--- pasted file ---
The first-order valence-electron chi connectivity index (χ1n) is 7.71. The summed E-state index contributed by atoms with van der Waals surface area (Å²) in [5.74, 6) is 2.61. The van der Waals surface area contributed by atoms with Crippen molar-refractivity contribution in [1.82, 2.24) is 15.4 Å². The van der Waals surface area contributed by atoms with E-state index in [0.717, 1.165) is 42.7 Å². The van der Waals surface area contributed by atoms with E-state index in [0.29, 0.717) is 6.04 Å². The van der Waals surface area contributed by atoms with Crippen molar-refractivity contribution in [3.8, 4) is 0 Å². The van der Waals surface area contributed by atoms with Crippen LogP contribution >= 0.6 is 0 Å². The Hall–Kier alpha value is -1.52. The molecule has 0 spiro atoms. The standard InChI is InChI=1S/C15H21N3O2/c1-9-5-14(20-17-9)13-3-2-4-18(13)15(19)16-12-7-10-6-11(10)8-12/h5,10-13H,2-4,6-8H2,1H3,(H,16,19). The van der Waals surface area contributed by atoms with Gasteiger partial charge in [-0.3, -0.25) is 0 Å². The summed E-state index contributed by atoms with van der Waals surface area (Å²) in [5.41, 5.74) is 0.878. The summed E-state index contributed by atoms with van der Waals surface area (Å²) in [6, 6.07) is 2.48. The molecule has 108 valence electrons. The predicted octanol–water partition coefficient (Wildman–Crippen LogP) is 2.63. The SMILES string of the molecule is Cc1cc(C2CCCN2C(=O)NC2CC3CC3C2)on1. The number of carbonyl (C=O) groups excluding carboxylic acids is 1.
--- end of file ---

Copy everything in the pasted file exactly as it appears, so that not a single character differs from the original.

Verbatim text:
The first-order valence-electron chi connectivity index (χ1n) is 7.71. The summed E-state index contributed by atoms with van der Waals surface area (Å²) in [5.74, 6) is 2.61. The van der Waals surface area contributed by atoms with Crippen molar-refractivity contribution in [1.82, 2.24) is 15.4 Å². The van der Waals surface area contributed by atoms with E-state index in [0.717, 1.165) is 42.7 Å². The van der Waals surface area contributed by atoms with E-state index in [0.29, 0.717) is 6.04 Å². The van der Waals surface area contributed by atoms with Crippen molar-refractivity contribution in [3.8, 4) is 0 Å². The van der Waals surface area contributed by atoms with Crippen LogP contribution >= 0.6 is 0 Å². The Hall–Kier alpha value is -1.52. The molecule has 0 spiro atoms. The standard InChI is InChI=1S/C15H21N3O2/c1-9-5-14(20-17-9)13-3-2-4-18(13)15(19)16-12-7-10-6-11(10)8-12/h5,10-13H,2-4,6-8H2,1H3,(H,16,19). The van der Waals surface area contributed by atoms with Gasteiger partial charge in [-0.3, -0.25) is 0 Å². The summed E-state index contributed by atoms with van der Waals surface area (Å²) in [5.41, 5.74) is 0.878. The summed E-state index contributed by atoms with van der Waals surface area (Å²) in [6, 6.07) is 2.48. The molecule has 108 valence electrons. The predicted octanol–water partition coefficient (Wildman–Crippen LogP) is 2.63. The SMILES string of the molecule is Cc1cc(C2CCCN2C(=O)NC2CC3CC3C2)on1. The number of carbonyl (C=O) groups excluding carboxylic acids is 1.